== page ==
At 1506 GMT, the rand traded at 18.8250 against the dollar, up over 0.7%, while the dollar was last trading 0.25% weaker against a basket of global currencies.

A slew of economic data has illustrated a softness in the U.S. labour market and has strengthened the market's view of a pivot in the Fed's policy through next year, said Bheki Mahlobo, a market analyst at ETM Analytics.

"The pricing in of rate cuts from potentially as early as March has seen UST (U.S. Treasury) yields trading lower, improving the outlook on riskier assets such as the ZAR, with the currency further supported by lower oil prices," Mahlobo said.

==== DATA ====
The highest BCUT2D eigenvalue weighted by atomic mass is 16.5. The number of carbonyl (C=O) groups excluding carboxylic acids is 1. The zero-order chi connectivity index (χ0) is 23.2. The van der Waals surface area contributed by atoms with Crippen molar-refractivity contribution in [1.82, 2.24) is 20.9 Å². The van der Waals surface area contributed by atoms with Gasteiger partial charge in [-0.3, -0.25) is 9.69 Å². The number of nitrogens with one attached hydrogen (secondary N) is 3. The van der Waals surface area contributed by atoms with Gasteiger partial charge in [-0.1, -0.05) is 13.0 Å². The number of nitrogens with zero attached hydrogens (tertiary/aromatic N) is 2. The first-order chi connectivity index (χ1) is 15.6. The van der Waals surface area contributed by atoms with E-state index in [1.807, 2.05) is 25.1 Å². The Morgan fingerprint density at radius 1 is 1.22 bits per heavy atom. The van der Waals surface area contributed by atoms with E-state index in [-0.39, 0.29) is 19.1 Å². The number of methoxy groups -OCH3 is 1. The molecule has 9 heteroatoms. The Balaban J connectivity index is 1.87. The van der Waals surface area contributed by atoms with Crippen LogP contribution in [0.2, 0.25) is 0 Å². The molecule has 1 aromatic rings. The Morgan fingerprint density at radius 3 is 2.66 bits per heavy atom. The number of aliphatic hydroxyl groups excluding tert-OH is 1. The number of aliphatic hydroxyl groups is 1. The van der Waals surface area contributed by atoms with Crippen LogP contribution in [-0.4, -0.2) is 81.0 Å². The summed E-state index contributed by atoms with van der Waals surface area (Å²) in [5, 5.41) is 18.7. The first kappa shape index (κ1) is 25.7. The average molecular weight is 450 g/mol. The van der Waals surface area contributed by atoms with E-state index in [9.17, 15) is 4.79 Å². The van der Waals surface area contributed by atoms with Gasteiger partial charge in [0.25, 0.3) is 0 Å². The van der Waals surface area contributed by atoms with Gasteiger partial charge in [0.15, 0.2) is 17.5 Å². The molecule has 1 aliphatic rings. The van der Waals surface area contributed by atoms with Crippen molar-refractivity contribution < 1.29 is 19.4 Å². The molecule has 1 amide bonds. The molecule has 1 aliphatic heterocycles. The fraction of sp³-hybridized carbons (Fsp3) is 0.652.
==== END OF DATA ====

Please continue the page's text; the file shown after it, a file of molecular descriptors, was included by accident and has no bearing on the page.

Global investor focus will now turn towards payrolls data on Friday, which could give hints on the future interest rate path of the world's biggest economy. The rand often takes cues from global factors such as U.S. monetary policy in addition to local drivers.

Locally, South African Reserve Bank data earlier showed the country's current account deficit narrowed sharply in the third quarter to 0.3% of gross domestic product from a revised 2.7% in the second quarter.

Separately, South Africa's net foreign reserves rose to $56.319 billion at the end of November from $55.510 billion in October.

On the Johannesburg Stock Exchange, the blue-chip Top-40 index closed over 0.8% lower.

South Africa's benchmark 2030 government bond was marginally stronger, with the yield down 0.5 basis point to 9.975%.

(Reporting by Tannur Anders and Bhargav Acharya, Editing by Toby Chopra)